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Who Controls the past, controls the future - Who Controls the present controls the past - What might George Orwell have meant to say when he said this?

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Introduction

Question: Who Controls the past, controls the future. Who Controls the present controls the past. What might George Orwell have meant to say when he said this? George Orwell, a large figure of literature, was an anti-communism, and against totalitarian tendencies. Therefore, in 1949, he published a book, 1984, warning about the future. A prediction of the future? Fear is a characteristic built within the human being, which at the time was the future and in whose hands it would be? In this novel, George Orwell's vision of the world is deeply shocking, as domination of a certain 'Party', controls everyone and everything. They control what we (the public) see, hear, touch, smell, and even think about. History is a vital part of human existence and as illustrated well in the book, the past is 'nature alterable', and if done so, will be true 'from everlasting to everlasting'. ...read more.

Middle

manpower, they may as shown in the book, undergo military action, and overthrow the world, in order to obtain a single ruling dictator, which will continue to rule, therefore controlling the future. The party did control the present at the time therefore they had the capabilities of oppressing it as they wished. Every piece of literature, rewritten every photo reproduced, in order to fit their fictional stories of economical success, and military victory. By creating a positive and successful image of the party, they gained the back of the people as the only version of the passed accessible to them is the parties biased fictional, false past. Moreover another idea brought into the novel was 'doublethink' this was that 3 + 3 = 7. ...read more.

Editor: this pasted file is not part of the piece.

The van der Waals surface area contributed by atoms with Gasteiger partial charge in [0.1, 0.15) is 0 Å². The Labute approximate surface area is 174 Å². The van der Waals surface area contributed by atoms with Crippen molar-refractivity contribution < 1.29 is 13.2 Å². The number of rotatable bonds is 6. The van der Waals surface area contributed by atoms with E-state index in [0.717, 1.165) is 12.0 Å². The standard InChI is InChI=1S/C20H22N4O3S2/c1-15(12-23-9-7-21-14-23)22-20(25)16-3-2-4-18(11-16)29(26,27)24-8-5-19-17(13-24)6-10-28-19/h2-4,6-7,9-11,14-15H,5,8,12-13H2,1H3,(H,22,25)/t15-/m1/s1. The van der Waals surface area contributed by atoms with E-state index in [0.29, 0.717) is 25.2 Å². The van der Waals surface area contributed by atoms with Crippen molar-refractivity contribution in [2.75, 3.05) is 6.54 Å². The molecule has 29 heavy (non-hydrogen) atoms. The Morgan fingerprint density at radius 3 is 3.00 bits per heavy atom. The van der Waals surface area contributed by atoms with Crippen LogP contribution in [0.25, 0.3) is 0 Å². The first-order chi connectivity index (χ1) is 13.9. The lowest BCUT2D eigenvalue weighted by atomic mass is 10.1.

Conclusion

Similarly, this is the case at present, in the 21st century, whereby one dominating nation, controls, the media, including subliminal messages, two-way television, newspapers, computer viruses (which cause a threat to all information systems). These could have a global impact, and cause us (the public) to abide by that nations rules, regulations, and follow all views of that nation. This manipulation of the human mind, is a very dangerous concept, as world domination, could result easily, through the influence of the people's political and ethical views, in order to win them over to their side, or in other words brainwashing. Therefore, Orwell was warning from the effects that could result from the totalitarian policies arousing at the time post World War II, which are still in the process of completion. However, Orwell, did add a great deal of exaggeration within the book, as in reality, the effects and beliefs will not be as embellished as stated within the novel. ...read more.

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4 star(s)

Response to the question

This answer is a strikingly profound response to the novel. The candidate shows a clear and deep understanding of the intentions of the Party's mantra "Who controls the past, controls the future: who controls the present, who control the past". ...